WARSAW (Reuters) - The United Nations’ cultural body UNESCO has called on Poland to halt logging in its ancient Bialowieza Forest, saying it could otherwise decide to place it on its list of world heritage sites in danger.
Bialowieza Forest, which straddles Poland’s border with Belarus, is one of the last and largest remaining tracts of primeval forest that once stretched across the European Plain.
At a gathering in Krakow, southern Poland, UNESCO delegates called for a halt to logging in the oldest parts of the forest.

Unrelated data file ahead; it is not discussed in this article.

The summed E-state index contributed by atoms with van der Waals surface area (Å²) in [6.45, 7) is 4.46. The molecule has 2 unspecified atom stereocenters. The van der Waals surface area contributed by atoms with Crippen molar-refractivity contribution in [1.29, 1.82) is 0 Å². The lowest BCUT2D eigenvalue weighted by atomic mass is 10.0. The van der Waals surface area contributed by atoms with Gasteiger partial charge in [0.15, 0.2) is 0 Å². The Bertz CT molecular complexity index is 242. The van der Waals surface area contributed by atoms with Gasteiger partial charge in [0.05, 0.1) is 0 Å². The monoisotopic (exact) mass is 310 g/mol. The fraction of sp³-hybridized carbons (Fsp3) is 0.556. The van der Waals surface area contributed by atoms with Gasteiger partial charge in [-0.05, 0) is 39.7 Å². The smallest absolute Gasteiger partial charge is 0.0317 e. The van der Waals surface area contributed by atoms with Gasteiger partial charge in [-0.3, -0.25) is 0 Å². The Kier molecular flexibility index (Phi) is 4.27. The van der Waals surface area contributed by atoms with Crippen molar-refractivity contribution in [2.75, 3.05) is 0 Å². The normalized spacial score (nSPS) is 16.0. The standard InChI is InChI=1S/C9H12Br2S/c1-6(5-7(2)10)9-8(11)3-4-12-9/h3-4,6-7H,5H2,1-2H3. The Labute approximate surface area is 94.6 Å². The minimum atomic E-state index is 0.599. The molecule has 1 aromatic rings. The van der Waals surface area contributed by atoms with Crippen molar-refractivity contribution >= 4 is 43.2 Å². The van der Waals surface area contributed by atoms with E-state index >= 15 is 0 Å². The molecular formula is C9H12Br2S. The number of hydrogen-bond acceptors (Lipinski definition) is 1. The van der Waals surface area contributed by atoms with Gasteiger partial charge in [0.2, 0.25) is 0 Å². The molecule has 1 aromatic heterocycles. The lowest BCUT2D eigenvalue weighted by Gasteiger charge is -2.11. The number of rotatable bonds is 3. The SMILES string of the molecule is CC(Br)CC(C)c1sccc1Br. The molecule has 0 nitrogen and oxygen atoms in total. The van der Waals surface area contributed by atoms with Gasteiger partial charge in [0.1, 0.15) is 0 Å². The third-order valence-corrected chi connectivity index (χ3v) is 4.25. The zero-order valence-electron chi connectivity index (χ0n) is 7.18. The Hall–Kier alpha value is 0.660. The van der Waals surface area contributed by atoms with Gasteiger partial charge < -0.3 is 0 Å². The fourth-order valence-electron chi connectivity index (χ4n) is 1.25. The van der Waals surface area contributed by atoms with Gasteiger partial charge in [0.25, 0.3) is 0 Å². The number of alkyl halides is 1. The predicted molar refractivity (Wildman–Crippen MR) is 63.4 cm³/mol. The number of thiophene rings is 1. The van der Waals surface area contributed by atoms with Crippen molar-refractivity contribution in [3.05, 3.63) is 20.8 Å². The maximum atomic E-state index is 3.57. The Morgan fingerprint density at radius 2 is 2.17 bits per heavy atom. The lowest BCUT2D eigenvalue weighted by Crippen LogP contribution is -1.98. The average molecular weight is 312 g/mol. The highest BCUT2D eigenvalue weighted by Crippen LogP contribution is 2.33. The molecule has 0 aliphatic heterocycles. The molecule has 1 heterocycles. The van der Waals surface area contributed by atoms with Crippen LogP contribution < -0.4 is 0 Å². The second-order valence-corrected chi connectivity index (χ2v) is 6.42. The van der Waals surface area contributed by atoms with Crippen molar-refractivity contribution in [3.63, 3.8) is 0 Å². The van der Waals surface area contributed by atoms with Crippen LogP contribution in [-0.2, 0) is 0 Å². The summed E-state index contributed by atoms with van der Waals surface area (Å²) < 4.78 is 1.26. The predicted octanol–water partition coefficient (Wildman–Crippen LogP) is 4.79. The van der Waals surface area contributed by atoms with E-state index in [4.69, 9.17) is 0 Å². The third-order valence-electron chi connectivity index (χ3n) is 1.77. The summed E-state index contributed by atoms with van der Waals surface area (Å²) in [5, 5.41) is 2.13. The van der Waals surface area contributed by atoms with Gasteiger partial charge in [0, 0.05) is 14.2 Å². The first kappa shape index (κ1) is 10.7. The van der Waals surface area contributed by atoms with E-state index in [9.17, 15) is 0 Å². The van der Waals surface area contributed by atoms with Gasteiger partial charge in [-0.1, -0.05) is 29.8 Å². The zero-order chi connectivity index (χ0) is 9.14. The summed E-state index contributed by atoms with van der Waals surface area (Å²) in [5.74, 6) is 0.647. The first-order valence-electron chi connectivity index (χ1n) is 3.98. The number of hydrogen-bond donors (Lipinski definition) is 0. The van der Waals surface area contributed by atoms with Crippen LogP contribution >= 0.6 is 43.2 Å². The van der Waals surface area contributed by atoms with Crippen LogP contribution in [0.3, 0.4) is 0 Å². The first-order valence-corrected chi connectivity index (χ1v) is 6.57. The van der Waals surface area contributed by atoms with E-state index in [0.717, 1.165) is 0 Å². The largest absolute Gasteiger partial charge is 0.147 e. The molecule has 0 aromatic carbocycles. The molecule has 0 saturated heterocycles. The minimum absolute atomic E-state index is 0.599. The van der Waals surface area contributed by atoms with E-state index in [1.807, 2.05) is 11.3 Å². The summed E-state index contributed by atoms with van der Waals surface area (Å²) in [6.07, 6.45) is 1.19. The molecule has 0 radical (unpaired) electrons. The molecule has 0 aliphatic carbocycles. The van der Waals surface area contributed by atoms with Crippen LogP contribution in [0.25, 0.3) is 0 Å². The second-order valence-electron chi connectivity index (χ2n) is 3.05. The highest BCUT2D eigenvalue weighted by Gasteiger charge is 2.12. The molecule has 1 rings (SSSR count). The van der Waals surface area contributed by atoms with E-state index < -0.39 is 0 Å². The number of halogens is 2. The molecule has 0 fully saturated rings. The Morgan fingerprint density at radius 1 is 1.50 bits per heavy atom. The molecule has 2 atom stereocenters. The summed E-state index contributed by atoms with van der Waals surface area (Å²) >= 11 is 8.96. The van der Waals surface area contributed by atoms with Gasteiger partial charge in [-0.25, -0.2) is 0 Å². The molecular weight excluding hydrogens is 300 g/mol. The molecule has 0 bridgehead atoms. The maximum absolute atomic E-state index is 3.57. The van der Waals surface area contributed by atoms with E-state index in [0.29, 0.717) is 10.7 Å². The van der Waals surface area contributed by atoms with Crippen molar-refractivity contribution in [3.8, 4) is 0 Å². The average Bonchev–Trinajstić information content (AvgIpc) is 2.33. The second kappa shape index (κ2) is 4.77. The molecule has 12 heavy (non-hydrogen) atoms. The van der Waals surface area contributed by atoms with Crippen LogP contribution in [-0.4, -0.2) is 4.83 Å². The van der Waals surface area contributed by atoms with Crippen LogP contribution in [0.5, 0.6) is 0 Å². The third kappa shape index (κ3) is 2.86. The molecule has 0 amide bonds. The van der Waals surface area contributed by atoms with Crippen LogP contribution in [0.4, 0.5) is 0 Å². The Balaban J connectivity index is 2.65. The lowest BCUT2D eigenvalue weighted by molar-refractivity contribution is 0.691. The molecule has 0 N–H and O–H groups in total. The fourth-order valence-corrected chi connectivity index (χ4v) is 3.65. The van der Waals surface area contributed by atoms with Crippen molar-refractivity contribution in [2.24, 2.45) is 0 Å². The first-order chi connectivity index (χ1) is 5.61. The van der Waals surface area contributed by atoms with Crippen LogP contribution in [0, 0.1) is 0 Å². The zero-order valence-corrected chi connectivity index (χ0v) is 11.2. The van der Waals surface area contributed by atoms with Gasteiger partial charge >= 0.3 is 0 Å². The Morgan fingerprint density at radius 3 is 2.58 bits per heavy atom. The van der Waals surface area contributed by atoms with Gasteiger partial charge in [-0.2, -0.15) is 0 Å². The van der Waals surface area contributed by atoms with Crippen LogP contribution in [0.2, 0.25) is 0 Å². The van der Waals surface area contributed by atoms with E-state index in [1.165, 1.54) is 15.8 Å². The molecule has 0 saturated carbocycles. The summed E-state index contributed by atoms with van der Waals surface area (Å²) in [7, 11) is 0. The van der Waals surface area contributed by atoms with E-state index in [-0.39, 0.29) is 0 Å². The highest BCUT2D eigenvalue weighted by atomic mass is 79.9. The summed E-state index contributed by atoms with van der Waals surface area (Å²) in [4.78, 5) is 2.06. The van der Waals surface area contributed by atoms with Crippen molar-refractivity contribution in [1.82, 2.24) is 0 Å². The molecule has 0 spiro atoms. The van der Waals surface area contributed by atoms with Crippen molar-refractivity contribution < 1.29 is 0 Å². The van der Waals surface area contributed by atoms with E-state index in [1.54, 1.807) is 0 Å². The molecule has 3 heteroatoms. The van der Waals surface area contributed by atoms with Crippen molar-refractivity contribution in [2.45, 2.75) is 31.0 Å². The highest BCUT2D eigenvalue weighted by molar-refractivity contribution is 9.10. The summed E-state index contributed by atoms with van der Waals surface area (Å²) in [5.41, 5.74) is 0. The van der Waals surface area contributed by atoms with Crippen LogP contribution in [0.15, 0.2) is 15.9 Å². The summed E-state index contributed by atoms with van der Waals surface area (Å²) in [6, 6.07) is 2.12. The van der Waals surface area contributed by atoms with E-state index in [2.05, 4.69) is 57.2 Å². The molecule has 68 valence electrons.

“Let’s hope this fresh warning will stop the illegal logging before Europe’s oldest forest is irreversibly damaged,” Agata Szafranska, lawyer at ClientEarth non-government organization was quoted as saying in a statement.
Poland’s environment minister argues that beetles pose a threat to the forest and that logging will help protect the trees. The conservative government has tripled the quota of wood that can be harvested.
The decision has prompted protests from environmentalist groups and divided Polish society. It has also raised concerns in the European Commission, which stepped up legal action over the logging earlier this year.
Reporting by Agnieszka Barteczko
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